Hog Island Oyster Company, A Leader in Sustainable Aquaculture
Hog Island Oyster Co. is a restaurant and farm conglomerate known for its high quality oysters and popular seafood. The restaurant in San Francisco’s Ferry Building pulls in long lines every hour and you can find another equally popular restaurant in Napa. I personally have sampled many of their oysters in either the restaurant or at the farmer’s market stand. But what sets this company apart and makes it so intrinsically San Francisco/West Coast, is its dedication to sustainable practices.
On a Tuesday in July, I went up to the Hog Island Oyster farm in Marshall, CA to get an intimate look at oyster production through the eyes of John Finger, CEO and Co-Founder, and Matt Shapiro, Head Chef of Tony’s Seafood by Hog Island Oyster Co. Even with 3 million oysters harvested every year for high production and mass consumption, the farm is sweet and simple (like a Hog Island Sweetwater oyster).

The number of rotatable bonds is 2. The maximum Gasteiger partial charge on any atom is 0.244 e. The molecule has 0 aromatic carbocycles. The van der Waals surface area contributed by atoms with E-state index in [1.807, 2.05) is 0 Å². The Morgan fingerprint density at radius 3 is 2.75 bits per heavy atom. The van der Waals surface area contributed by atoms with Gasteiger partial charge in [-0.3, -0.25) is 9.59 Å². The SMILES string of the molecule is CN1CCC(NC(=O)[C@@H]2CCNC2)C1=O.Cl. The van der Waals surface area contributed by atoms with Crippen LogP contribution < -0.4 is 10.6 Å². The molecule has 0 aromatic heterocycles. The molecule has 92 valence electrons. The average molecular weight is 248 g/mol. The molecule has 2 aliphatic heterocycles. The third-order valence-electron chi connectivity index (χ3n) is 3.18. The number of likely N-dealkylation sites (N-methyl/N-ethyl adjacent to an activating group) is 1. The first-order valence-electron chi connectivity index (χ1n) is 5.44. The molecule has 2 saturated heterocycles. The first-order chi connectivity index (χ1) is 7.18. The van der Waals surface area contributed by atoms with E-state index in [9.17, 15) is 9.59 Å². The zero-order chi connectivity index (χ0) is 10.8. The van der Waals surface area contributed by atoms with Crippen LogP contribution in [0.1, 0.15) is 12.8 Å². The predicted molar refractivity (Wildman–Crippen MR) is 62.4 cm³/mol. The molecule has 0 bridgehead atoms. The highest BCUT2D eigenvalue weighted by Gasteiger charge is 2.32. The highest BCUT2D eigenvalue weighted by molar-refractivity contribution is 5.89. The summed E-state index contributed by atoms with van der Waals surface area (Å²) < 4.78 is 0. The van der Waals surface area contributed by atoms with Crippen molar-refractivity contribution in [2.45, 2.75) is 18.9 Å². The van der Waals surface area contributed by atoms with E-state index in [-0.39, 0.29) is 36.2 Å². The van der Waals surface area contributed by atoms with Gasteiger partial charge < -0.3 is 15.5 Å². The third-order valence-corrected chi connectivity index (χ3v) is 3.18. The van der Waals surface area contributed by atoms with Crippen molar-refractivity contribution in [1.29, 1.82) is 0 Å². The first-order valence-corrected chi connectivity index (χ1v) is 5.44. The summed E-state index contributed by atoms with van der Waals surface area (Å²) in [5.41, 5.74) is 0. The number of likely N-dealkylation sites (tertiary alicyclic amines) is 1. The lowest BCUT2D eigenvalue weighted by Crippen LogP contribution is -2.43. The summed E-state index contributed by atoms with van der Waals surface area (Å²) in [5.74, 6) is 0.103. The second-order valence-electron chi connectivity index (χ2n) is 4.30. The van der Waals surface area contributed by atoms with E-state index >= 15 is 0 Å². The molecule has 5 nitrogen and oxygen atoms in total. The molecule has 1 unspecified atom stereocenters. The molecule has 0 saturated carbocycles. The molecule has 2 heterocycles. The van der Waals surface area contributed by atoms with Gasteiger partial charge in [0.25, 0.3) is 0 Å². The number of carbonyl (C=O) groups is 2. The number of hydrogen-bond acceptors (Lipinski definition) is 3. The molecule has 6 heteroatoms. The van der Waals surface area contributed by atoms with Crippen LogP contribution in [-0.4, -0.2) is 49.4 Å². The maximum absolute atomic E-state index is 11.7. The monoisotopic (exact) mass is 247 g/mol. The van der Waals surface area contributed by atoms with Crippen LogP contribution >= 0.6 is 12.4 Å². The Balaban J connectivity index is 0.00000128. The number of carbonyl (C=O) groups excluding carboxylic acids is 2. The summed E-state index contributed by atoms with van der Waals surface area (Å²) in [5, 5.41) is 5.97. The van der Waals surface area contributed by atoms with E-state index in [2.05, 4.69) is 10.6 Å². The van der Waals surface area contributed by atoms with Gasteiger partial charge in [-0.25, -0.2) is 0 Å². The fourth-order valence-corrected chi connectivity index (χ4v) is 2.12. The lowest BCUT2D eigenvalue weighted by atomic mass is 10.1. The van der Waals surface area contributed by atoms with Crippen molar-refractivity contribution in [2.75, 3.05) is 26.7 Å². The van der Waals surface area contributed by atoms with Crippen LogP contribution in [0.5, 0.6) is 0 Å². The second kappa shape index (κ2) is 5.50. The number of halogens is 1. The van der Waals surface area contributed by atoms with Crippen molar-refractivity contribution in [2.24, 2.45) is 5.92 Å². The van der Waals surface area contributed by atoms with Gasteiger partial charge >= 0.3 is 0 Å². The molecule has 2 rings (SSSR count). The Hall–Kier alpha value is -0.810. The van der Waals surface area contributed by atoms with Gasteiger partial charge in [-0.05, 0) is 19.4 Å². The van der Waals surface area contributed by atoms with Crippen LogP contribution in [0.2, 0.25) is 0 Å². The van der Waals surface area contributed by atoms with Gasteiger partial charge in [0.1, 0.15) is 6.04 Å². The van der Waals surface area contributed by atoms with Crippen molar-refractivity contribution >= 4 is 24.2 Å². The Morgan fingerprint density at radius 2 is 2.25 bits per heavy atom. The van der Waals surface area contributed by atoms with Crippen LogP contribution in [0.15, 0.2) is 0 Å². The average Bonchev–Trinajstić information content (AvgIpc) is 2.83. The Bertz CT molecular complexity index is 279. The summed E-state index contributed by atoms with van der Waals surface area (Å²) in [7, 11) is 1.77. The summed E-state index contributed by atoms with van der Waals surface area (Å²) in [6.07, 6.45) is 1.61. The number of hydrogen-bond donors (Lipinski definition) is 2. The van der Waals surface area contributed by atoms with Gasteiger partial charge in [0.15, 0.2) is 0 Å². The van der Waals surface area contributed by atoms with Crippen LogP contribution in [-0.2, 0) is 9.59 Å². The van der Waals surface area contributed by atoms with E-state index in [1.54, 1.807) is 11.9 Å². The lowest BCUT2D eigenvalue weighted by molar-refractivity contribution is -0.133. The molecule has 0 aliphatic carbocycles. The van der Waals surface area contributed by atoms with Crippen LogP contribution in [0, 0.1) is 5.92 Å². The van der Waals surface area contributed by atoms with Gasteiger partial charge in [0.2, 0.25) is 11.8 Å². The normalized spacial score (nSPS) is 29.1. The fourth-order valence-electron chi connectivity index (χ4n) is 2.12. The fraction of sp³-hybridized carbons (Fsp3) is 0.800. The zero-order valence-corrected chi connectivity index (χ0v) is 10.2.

John, Matt, and I sat down at a weathered wooden table right by the edge of the bay to talk about the future of sustainable aquaculture and the history behind the company. Above us the picnic tables and grills were already packed with customers shucking fresh oysters. A tall and wiry man, John arrived wearing a pearl earring and “Save the Waves” shirt. An ebullient and passionate leader, John was an interesting foil to Matt’s more quiet and introspective personality. But one thing was strongly shared – a commitment to Hog Island and its sustainable mission.
Michelle Wu and John Finger sit down at one of the outdoor picnic tables. Photo by Alexander Dou